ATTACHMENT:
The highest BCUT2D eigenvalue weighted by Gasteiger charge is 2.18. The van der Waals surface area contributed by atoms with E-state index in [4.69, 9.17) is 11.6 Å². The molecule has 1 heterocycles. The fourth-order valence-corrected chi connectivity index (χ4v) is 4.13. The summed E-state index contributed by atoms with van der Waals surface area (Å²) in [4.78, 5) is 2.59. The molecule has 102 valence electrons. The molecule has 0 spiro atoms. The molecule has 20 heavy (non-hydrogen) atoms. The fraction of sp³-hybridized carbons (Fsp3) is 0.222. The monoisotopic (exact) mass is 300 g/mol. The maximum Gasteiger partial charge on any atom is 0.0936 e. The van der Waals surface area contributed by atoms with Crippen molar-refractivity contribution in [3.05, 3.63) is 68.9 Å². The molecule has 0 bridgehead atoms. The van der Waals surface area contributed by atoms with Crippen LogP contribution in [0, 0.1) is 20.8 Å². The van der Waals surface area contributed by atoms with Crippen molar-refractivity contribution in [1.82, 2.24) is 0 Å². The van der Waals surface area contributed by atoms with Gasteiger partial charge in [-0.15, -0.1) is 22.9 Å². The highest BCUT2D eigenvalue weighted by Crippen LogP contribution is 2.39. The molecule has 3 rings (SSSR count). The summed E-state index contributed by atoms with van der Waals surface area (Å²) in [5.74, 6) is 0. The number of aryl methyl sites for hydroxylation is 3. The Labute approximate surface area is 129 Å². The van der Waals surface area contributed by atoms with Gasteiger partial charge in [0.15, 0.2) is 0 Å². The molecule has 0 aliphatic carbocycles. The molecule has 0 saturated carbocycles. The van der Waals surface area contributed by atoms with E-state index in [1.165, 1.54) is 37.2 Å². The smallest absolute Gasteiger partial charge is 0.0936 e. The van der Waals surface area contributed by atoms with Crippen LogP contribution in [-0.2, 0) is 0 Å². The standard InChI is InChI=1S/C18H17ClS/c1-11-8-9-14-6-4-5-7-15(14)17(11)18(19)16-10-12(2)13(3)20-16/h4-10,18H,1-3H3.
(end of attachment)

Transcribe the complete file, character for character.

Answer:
The highest BCUT2D eigenvalue weighted by Gasteiger charge is 2.18. The van der Waals surface area contributed by atoms with E-state index in [4.69, 9.17) is 11.6 Å². The molecule has 1 heterocycles. The fourth-order valence-corrected chi connectivity index (χ4v) is 4.13. The summed E-state index contributed by atoms with van der Waals surface area (Å²) in [4.78, 5) is 2.59. The molecule has 102 valence electrons. The molecule has 0 spiro atoms. The molecule has 20 heavy (non-hydrogen) atoms. The fraction of sp³-hybridized carbons (Fsp3) is 0.222. The monoisotopic (exact) mass is 300 g/mol. The maximum Gasteiger partial charge on any atom is 0.0936 e. The van der Waals surface area contributed by atoms with Crippen molar-refractivity contribution in [3.05, 3.63) is 68.9 Å². The molecule has 0 bridgehead atoms. The van der Waals surface area contributed by atoms with Crippen LogP contribution in [0, 0.1) is 20.8 Å². The van der Waals surface area contributed by atoms with Crippen molar-refractivity contribution in [1.82, 2.24) is 0 Å². The van der Waals surface area contributed by atoms with Gasteiger partial charge in [-0.15, -0.1) is 22.9 Å². The highest BCUT2D eigenvalue weighted by Crippen LogP contribution is 2.39. The molecule has 3 rings (SSSR count). The summed E-state index contributed by atoms with van der Waals surface area (Å²) in [5.74, 6) is 0. The number of aryl methyl sites for hydroxylation is 3. The Labute approximate surface area is 129 Å². The van der Waals surface area contributed by atoms with Gasteiger partial charge in [0.15, 0.2) is 0 Å². The molecule has 0 aliphatic carbocycles. The molecule has 0 saturated carbocycles. The van der Waals surface area contributed by atoms with E-state index in [1.165, 1.54) is 37.2 Å². The smallest absolute Gasteiger partial charge is 0.0936 e. The van der Waals surface area contributed by atoms with Crippen LogP contribution in [-0.2, 0) is 0 Å². The standard InChI is InChI=1S/C18H17ClS/c1-11-8-9-14-6-4-5-7-15(14)17(11)18(19)16-10-12(2)13(3)20-16/h4-10,18H,1-3H3.